The Dark Energy Spectroscopic Instrument (DESI)

This week there is a large gathering of extragalactic astronomers here at at Lawrence Berkeley National Lab (LBNL) to attend a conference on the Dark Energy Spectroscopic Instrument (DESI), a new experiment that will be commissioned on a large telescope on Kitt Peak National Observatory (KPNO) in Arizona.

With a team now 500 people strong, the focussed goal is to measure the relative positions and orientations of millions of galaxies in order to study properties of the early universe.

One can get at a straightforward understanding of this project by considering galaxy shapes. Galaxies are complicated objects with billions of stars. Even so, from a distance galaxies mostly take on oval shapes. These oval-shaped galaxies that we see on a typical pictures can face any which way. This turns out to be the case when one views galaxies within regions of space in which one can see only hundreds of examples at a time, but not millions.

On such scales indeed there is not any preferred order to their placement and orientation on the sky. Even so, when we consider now extending the image to include millions of galaxies, an interesting pattern emerges. Galaxies on very large scales start to form a dot-to-dot picture. Tracing the dots leads one to discover that galaxies are situated in a massive structure with thin filaments and the nodes that connect them similar to a 3D spider web.

We measure the average distances between these ‘strings’ of galaxies, similar in this analogy to measuring the average distances between the threads of a spider’s web. In this way, we are able to discern the conditions present in the early universe which led to this favored average distance being embedded into space itself. DESI will be mounted onto the 4-meter Mayall Telescope at KPNO in fall of this year.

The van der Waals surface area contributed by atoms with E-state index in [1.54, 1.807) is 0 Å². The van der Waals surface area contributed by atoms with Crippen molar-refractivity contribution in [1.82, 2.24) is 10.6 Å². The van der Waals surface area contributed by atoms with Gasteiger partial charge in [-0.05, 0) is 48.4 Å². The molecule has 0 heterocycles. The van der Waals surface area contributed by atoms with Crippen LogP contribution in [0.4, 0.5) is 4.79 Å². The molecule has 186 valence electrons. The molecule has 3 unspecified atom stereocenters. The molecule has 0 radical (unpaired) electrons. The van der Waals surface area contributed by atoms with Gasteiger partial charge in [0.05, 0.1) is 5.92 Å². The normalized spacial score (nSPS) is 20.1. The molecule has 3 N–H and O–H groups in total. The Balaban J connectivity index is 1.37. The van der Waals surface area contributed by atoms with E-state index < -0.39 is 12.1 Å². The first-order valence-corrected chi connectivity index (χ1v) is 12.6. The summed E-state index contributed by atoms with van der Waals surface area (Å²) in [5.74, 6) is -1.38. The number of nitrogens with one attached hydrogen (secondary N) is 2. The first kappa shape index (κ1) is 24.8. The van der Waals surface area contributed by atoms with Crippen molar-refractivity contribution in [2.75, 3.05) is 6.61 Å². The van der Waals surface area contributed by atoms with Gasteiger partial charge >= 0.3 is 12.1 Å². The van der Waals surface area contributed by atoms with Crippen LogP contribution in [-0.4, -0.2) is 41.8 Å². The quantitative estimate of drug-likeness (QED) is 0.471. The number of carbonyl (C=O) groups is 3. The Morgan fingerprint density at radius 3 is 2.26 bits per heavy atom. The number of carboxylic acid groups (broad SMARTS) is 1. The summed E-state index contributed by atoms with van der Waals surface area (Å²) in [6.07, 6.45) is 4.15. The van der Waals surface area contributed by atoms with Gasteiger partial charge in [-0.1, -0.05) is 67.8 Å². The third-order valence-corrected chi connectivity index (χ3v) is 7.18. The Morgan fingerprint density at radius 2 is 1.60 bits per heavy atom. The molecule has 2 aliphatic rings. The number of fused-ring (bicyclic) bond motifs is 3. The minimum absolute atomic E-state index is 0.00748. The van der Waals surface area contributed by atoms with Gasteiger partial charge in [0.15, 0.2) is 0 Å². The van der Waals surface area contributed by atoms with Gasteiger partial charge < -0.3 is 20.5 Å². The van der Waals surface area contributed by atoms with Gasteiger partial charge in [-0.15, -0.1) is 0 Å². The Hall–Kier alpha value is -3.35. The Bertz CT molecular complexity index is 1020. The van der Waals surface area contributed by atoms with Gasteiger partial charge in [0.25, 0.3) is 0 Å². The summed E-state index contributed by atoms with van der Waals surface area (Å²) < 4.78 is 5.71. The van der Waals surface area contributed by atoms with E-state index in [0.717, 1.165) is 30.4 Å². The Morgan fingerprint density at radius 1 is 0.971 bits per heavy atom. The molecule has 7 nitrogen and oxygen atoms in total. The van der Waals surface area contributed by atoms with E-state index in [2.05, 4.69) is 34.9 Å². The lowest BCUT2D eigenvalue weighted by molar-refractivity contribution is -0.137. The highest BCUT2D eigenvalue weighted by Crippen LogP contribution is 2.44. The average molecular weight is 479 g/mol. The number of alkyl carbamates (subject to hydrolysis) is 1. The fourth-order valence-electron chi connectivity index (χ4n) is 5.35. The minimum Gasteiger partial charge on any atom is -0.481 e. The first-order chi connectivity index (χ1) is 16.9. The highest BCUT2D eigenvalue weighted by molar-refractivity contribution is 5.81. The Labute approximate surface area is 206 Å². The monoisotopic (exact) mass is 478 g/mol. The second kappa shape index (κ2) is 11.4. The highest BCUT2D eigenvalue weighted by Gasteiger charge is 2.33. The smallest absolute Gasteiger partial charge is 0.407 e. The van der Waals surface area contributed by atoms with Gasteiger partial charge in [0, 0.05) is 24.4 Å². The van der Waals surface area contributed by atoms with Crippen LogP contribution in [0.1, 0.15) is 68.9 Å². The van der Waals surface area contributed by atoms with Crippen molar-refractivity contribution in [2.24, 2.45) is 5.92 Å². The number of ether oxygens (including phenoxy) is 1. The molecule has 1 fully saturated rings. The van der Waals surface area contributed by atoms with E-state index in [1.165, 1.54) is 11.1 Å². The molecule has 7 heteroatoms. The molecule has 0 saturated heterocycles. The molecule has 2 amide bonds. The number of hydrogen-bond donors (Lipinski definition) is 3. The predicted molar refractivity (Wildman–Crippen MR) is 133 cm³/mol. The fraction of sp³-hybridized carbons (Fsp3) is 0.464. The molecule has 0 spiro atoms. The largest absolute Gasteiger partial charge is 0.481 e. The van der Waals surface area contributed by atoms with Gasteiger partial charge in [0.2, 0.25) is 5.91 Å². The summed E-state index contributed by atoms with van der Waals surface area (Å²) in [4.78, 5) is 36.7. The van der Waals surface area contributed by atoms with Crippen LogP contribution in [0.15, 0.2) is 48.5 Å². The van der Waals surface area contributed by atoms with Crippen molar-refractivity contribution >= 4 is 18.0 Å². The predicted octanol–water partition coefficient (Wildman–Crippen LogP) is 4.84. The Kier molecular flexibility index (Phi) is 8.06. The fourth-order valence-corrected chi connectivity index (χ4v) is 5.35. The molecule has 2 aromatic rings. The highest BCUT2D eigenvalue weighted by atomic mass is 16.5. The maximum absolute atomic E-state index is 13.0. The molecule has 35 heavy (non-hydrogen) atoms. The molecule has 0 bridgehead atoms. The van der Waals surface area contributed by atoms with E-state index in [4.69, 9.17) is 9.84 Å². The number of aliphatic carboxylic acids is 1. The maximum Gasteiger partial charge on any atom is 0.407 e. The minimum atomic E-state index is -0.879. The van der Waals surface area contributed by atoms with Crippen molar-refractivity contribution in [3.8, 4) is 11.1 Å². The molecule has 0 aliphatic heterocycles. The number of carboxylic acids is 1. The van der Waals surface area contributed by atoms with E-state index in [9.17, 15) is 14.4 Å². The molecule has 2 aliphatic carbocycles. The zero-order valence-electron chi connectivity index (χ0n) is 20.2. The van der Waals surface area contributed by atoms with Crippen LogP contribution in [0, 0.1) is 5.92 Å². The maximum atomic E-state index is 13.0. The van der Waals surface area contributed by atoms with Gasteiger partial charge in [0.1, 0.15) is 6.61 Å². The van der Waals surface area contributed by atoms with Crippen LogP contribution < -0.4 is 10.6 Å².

Dr. Brenda Frye

About Dr. Brenda Frye

Brenda L. Frye is an observational cosmologist at the Department of Astronomy/Steward Observatory, University of Arizona. She earned her Ph. D. in Astrophysics from the University of California at Berkeley, assisted by a National Science Foundation Graduate Research Fellowship.

Her thesis work involved measuring the concentration of the total mass of visible plus dark matter in the fields of massive galaxy clusters, a program requiring the use of some of the largest telescopes in the world.

Moving a mile from her Ph. D. institution, she assumed a postdoctoral position with the Supernova Cosmology Project at Lawrence Berkeley National Laboratory under the direction of Professor Saul Permutter.

She then treked across the country to take a National Science Foundation Astronomy and Astrophysics Postdoctoral Fellowship and a Princeton Council on Sciences and Technology Fellowship both at Princeton University.

Moving further east, she became a Lecturer in Physics at Dublin City University in Dublin, Ireland, where a number of European collaborations were formed.

From there she crossed back across the pond to the west coast of the U. S. to become a tenure-track Assistant Professor of Physics at the University of San Francisco.

Her travels have now landed her at her Alma Mater in Tucson, where she teaches and does research. The aims of her research continue to be to use gravitational telescopes in space as 'lenses' to study the properties of dark matter and those of distant galaxies back to when the universe was <900 million years old.

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